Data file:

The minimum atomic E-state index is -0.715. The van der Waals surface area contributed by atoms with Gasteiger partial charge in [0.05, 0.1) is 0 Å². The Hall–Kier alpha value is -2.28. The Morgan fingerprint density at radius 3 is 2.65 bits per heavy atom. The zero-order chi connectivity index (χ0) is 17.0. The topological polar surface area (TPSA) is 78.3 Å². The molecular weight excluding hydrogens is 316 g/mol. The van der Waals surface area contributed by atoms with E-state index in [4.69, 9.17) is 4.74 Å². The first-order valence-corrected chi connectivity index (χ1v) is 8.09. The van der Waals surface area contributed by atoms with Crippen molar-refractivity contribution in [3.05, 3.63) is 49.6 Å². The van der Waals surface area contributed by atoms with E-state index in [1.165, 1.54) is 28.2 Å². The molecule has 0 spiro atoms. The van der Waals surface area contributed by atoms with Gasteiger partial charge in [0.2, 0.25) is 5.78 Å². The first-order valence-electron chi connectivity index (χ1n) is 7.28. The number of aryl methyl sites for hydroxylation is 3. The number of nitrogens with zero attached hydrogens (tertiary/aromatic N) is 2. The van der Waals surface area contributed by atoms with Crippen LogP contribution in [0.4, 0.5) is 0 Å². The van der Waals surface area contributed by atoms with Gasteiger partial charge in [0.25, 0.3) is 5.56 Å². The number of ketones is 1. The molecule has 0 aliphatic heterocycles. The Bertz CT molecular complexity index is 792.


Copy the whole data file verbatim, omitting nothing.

The minimum atomic E-state index is -0.715. The van der Waals surface area contributed by atoms with Gasteiger partial charge in [0.05, 0.1) is 0 Å². The Hall–Kier alpha value is -2.28. The Morgan fingerprint density at radius 3 is 2.65 bits per heavy atom. The zero-order chi connectivity index (χ0) is 17.0. The topological polar surface area (TPSA) is 78.3 Å². The molecular weight excluding hydrogens is 316 g/mol. The van der Waals surface area contributed by atoms with E-state index in [4.69, 9.17) is 4.74 Å². The first-order valence-corrected chi connectivity index (χ1v) is 8.09. The van der Waals surface area contributed by atoms with Crippen molar-refractivity contribution in [3.05, 3.63) is 49.6 Å². The van der Waals surface area contributed by atoms with E-state index in [1.165, 1.54) is 28.2 Å². The molecule has 0 spiro atoms. The van der Waals surface area contributed by atoms with Gasteiger partial charge in [0.2, 0.25) is 5.78 Å². The first-order valence-electron chi connectivity index (χ1n) is 7.28. The number of aryl methyl sites for hydroxylation is 3. The number of nitrogens with zero attached hydrogens (tertiary/aromatic N) is 2. The van der Waals surface area contributed by atoms with Crippen LogP contribution in [0.4, 0.5) is 0 Å². The van der Waals surface area contributed by atoms with Gasteiger partial charge in [0.25, 0.3) is 5.56 Å². The number of ketones is 1. The molecule has 0 aliphatic heterocycles. The Bertz CT molecular complexity index is 792.